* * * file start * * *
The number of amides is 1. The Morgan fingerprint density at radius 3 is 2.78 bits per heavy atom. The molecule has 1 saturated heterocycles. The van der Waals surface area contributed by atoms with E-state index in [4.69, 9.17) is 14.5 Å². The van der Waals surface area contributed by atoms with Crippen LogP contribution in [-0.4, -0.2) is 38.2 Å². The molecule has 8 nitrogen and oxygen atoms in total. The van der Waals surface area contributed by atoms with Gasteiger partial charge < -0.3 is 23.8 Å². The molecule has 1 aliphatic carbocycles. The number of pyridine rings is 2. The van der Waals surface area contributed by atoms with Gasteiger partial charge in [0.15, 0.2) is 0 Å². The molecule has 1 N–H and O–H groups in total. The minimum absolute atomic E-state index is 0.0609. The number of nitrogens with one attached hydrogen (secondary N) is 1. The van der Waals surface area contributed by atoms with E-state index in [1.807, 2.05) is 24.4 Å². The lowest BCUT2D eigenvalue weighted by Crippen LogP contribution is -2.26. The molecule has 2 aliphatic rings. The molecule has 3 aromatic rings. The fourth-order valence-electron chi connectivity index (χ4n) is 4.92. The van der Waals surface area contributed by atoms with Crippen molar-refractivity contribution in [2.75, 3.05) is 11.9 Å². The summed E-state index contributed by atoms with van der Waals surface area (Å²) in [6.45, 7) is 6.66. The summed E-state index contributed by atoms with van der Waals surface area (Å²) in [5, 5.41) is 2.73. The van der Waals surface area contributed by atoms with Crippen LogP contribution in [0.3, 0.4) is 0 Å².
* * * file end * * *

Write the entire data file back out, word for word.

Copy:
The number of amides is 1. The Morgan fingerprint density at radius 3 is 2.78 bits per heavy atom. The molecule has 1 saturated heterocycles. The van der Waals surface area contributed by atoms with E-state index in [4.69, 9.17) is 14.5 Å². The van der Waals surface area contributed by atoms with Crippen LogP contribution in [-0.4, -0.2) is 38.2 Å². The molecule has 8 nitrogen and oxygen atoms in total. The van der Waals surface area contributed by atoms with Gasteiger partial charge < -0.3 is 23.8 Å². The molecule has 1 aliphatic carbocycles. The number of pyridine rings is 2. The van der Waals surface area contributed by atoms with Gasteiger partial charge in [0.15, 0.2) is 0 Å². The molecule has 1 N–H and O–H groups in total. The minimum absolute atomic E-state index is 0.0609. The number of nitrogens with one attached hydrogen (secondary N) is 1. The van der Waals surface area contributed by atoms with E-state index in [1.807, 2.05) is 24.4 Å². The lowest BCUT2D eigenvalue weighted by Crippen LogP contribution is -2.26. The molecule has 2 aliphatic rings. The molecule has 3 aromatic rings. The fourth-order valence-electron chi connectivity index (χ4n) is 4.92. The van der Waals surface area contributed by atoms with Crippen molar-refractivity contribution in [2.75, 3.05) is 11.9 Å². The summed E-state index contributed by atoms with van der Waals surface area (Å²) in [6.45, 7) is 6.66. The summed E-state index contributed by atoms with van der Waals surface area (Å²) in [5, 5.41) is 2.73. The van der Waals surface area contributed by atoms with Crippen LogP contribution in [0.3, 0.4) is 0 Å².